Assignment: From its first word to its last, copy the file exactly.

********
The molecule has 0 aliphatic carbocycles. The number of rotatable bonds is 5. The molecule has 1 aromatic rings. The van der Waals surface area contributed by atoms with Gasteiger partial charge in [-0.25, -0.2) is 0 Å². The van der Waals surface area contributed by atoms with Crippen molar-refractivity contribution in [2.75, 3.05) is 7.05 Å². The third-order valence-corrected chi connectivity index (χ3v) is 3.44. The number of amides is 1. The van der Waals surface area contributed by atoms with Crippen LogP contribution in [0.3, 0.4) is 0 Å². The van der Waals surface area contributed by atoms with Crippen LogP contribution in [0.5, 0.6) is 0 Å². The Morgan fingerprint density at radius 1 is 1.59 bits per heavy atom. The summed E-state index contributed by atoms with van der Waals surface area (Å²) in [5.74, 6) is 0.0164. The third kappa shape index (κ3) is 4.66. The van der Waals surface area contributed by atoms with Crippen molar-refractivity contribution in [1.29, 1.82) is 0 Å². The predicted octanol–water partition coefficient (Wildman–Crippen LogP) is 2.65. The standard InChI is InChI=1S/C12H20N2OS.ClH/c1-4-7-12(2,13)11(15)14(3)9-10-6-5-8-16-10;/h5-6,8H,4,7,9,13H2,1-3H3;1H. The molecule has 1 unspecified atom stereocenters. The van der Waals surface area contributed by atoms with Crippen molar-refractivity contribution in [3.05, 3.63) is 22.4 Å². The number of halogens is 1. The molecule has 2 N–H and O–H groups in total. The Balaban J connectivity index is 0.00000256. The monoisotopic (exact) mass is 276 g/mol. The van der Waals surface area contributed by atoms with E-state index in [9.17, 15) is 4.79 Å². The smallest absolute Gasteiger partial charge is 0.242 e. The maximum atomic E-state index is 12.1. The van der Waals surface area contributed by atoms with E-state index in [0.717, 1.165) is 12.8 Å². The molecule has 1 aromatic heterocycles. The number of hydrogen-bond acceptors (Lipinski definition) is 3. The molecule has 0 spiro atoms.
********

The molecule has 0 aliphatic carbocycles. The number of rotatable bonds is 5. The molecule has 1 aromatic rings. The van der Waals surface area contributed by atoms with Gasteiger partial charge in [-0.25, -0.2) is 0 Å². The van der Waals surface area contributed by atoms with Crippen molar-refractivity contribution in [2.75, 3.05) is 7.05 Å². The third-order valence-corrected chi connectivity index (χ3v) is 3.44. The number of amides is 1. The van der Waals surface area contributed by atoms with Crippen LogP contribution in [0.3, 0.4) is 0 Å². The van der Waals surface area contributed by atoms with Crippen LogP contribution in [0.5, 0.6) is 0 Å². The Morgan fingerprint density at radius 1 is 1.59 bits per heavy atom. The summed E-state index contributed by atoms with van der Waals surface area (Å²) in [5.74, 6) is 0.0164. The third kappa shape index (κ3) is 4.66. The van der Waals surface area contributed by atoms with Crippen molar-refractivity contribution in [1.29, 1.82) is 0 Å². The predicted octanol–water partition coefficient (Wildman–Crippen LogP) is 2.65. The standard InChI is InChI=1S/C12H20N2OS.ClH/c1-4-7-12(2,13)11(15)14(3)9-10-6-5-8-16-10;/h5-6,8H,4,7,9,13H2,1-3H3;1H. The molecule has 1 unspecified atom stereocenters. The van der Waals surface area contributed by atoms with Crippen molar-refractivity contribution in [3.05, 3.63) is 22.4 Å². The number of halogens is 1. The molecule has 2 N–H and O–H groups in total. The Balaban J connectivity index is 0.00000256. The monoisotopic (exact) mass is 276 g/mol. The van der Waals surface area contributed by atoms with E-state index in [9.17, 15) is 4.79 Å². The smallest absolute Gasteiger partial charge is 0.242 e. The maximum atomic E-state index is 12.1. The van der Waals surface area contributed by atoms with E-state index in [0.717, 1.165) is 12.8 Å². The molecule has 1 aromatic heterocycles. The number of hydrogen-bond acceptors (Lipinski definition) is 3. The molecule has 0 spiro atoms.